Sunday, August 21, 2011

Looks Like Rain

You're at work. Today is Sunday, a normal work day here in Israel. But this is no normal Sunday.

Every hour, people in their cars, on the street, and at home stop what they are doing and listen intently to the radio.  They're listening for news of the expanding conflict in Gaza, and for warnings of new terror attacks in Beer Sheva, Ashkelon, even Jerusalem.  But mostly, they're listening for names, code words really, each individual waiting for the specific words that mean them, their unit.

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In some places, it's not the voice on the radio that carries the message.  Your phone rings; the conversation is brief. Set your job aside. Take that uniform out of the closet, see if you can still get it on without popping any buttons. Kiss your children, promise them you'll be back soon. Embrace your wife, making the same promise—but she knows the subtext, b'mirtza Hashem—an unspoken acknowledgment that fate will also play a role.

In the army as a kid you were in electronic communications, something fancy. But that's a regular army billet. As a reservist, you'll be assigned the type of duty that doesn't require year-around training. Maybe you'll dig a trench around a base, or stand guard by a gate. That wouldn't be too bad—relatively safe. Or maybe they'll decide that "electronic communications" means you are just the guy to carry a radio through the mean streets of Gaza while soldiers half your age go door-to-door to search for terrorists. Some of those doors explode, having been booby-trapped by an enemy who wants to kill you so badly that he doesn't care if he's also murdering his own civilians living in that house.

You tramp a ride on a southbound Jeep to meet up with your unit. Shit, you realize, I forgot to tell Rivka to deposit that check to cover the rent.  There's too much to think about;  there's nothing to think about. The Jeep never seems to miss a bump or pothole. Time goes slowly, but you're not in a hurry. You remember a song, a classic really, by Arik Einstein:

.ואני חושב עוד מעט זה עזה, ורק שלא יעוף איזה רימון, ונלך לעזאזל. סע לאט. סע לאט
And I think just a bit longer until Gaza... I just hope there's no grenade flying our way to send us all to hell.  Go slow;  go slow.

The driver is in his 30s, religious but not not the kind who get their kids exemptions from the army.  He's got four at home, ages 2 to 10. He shrugs when you ask him how his wife is going to take care of the whole brood while he's on active duty: savta, he smiles. Grandma. Neither of you know any of the people killed in the recent terror attack, but then again, they were just like everybody you do know: the sisters headed down to Eilat for a relaxing weekend. The 22-year-old kid shot as he arrived at the scene to help rescue the survivors of the initial attack.

The world, which could not bring itself to denounce calculated attacks on women and children in Eilat, will certainly have something to say about your arrival at Gaza. Dozens of rockets rain down on the Negev—your nephew's high school gym took a direct hit, though it was, baruch Hashem, empty at the time. Mostly they fall into open fields, because nobody's aiming: if they hit a stalk of wheat or a room full of kindergartners, it's all the same to Hamas.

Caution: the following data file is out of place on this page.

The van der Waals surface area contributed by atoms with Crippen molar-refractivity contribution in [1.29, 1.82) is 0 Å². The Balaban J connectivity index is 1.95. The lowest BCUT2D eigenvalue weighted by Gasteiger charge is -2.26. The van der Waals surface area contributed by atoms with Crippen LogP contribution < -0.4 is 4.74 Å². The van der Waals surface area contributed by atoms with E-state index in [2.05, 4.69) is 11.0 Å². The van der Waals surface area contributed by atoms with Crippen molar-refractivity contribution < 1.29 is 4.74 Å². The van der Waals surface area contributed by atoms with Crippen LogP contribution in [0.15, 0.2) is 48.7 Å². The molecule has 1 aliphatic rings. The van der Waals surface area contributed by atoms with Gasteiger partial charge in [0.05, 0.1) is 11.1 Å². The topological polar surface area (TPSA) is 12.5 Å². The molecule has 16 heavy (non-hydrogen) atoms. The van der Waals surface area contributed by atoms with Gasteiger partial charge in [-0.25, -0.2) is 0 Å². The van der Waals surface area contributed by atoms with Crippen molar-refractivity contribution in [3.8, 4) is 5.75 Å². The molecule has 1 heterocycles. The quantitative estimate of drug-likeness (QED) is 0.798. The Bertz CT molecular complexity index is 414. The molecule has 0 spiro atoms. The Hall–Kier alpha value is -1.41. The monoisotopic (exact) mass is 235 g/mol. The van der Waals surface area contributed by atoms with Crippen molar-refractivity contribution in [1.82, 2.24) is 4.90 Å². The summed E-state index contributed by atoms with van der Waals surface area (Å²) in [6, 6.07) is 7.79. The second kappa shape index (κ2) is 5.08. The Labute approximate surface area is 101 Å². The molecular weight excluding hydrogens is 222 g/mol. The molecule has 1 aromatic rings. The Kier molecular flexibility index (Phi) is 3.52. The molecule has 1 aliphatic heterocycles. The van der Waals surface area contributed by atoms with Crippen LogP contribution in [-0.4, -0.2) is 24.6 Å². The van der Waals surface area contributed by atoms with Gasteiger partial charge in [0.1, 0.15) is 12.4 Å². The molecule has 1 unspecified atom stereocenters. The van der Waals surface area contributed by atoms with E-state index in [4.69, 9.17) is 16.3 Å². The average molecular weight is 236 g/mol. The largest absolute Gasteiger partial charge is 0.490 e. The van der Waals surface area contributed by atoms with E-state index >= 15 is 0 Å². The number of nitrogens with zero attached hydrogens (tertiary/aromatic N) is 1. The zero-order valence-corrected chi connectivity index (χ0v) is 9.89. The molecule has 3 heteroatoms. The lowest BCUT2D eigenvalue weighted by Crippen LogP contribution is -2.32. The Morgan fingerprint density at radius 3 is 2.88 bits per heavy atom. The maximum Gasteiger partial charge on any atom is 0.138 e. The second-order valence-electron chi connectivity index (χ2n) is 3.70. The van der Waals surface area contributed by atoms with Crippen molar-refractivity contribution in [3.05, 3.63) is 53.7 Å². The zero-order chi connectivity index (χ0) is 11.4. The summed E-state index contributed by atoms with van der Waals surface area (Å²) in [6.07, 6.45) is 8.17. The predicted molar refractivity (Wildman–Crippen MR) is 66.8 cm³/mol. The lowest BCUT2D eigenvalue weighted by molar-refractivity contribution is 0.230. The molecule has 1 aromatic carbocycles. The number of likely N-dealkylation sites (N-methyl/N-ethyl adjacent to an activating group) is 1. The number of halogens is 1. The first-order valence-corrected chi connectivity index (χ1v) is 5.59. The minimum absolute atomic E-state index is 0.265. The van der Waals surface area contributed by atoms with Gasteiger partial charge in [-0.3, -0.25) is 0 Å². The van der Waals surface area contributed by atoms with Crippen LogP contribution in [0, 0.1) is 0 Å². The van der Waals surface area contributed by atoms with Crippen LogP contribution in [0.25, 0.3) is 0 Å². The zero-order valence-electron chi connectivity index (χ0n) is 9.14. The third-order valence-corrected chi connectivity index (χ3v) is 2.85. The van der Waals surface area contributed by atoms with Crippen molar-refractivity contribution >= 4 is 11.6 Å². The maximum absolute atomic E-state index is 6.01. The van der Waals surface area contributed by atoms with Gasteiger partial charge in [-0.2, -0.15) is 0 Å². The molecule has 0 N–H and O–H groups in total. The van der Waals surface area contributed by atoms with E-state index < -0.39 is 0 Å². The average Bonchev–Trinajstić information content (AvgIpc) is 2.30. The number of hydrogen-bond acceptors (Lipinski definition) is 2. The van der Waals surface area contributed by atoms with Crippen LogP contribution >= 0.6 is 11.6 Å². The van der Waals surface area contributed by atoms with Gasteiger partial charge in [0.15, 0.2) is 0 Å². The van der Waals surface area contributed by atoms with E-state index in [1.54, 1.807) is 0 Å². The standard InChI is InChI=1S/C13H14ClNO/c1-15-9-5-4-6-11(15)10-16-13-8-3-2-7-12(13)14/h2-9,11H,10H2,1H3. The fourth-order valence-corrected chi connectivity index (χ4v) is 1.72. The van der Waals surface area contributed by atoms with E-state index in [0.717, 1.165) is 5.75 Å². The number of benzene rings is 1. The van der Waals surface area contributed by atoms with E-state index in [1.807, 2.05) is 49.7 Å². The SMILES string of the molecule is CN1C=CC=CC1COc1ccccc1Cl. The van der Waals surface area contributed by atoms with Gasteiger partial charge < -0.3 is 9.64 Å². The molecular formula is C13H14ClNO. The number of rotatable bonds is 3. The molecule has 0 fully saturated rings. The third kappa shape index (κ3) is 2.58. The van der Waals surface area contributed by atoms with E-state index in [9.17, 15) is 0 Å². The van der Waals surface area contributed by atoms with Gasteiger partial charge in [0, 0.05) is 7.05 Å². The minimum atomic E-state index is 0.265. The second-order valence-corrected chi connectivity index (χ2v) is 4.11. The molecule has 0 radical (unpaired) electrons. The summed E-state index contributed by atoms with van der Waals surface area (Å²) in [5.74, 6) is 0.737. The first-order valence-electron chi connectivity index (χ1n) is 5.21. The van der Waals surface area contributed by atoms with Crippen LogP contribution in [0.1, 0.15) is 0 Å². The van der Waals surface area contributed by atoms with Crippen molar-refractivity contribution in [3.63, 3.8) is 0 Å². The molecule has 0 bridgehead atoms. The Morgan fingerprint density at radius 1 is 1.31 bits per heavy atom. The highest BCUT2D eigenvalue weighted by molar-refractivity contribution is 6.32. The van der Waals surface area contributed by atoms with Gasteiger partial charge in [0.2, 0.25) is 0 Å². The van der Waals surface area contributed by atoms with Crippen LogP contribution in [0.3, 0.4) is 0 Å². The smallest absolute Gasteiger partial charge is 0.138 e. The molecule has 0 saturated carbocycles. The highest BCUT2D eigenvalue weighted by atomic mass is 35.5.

You suddenly comprehend a strange lyric from the same song, one you had never really understood before:
צבי אומר שגשמים כאלה מזיקים לחקלאות
Tzvi says that rain like this ruins the crops
A land flowing with milk and honey. And steel rain. You wonder if you restocked the bomb shelter after the last time. You wonder if Rivka will remember the parent-teacher conference tomorrow.

Here's the base. Finally. You thank the driver, hop down from the Jeep, and glance up at the sky. Looks like rain.


  1. How can you write an article so beautifully expressing the pain of being Jewish today and still insist that soldiers lose their lives by going from building to building to not kill civilians and to protect infrastructure? (These weren't alluded to here, but elsewhere, for those reading this.) We must kill them to the point where they are completely unable to reorganize regardless of how many so called civilians are killed or how much infrastructure is destroyed. Our children's future depend on what we do today! Also this is written by David Menter, brother of the Author. I didn't know how to change the "comment by" button.

  2. What I'm writing about, actually, is the pain of being forced to defend your family and friends--civilians--from those who would indiscriminately kill them. I think we can see from your comment which side of that equation you're on--thanks for the clarification.

  3. And thanks for the compliment, by the way.

  4. This was well written, as is all your stuff, but I have a problem with writing anecdotes about controversial subjects like this. People are susceptible to emotional appeals, and their stances on issues like the Israeli-Palestinian conflict shouldn't be based on stories like this, but on actual facts and logical analysis. Somebody could write an equally well-written story about a Palestinian in Gaza while Gaza was under fire from the Israeli army and it would make the IDF look like the bad guys. So while emotional appeals can be used to support almost any side of almost any conflict, only facts and logical analysis will point to the correct conclusion. This kind of writing contributes to an environment in which logic and facts don't matter, but emotional appeals do.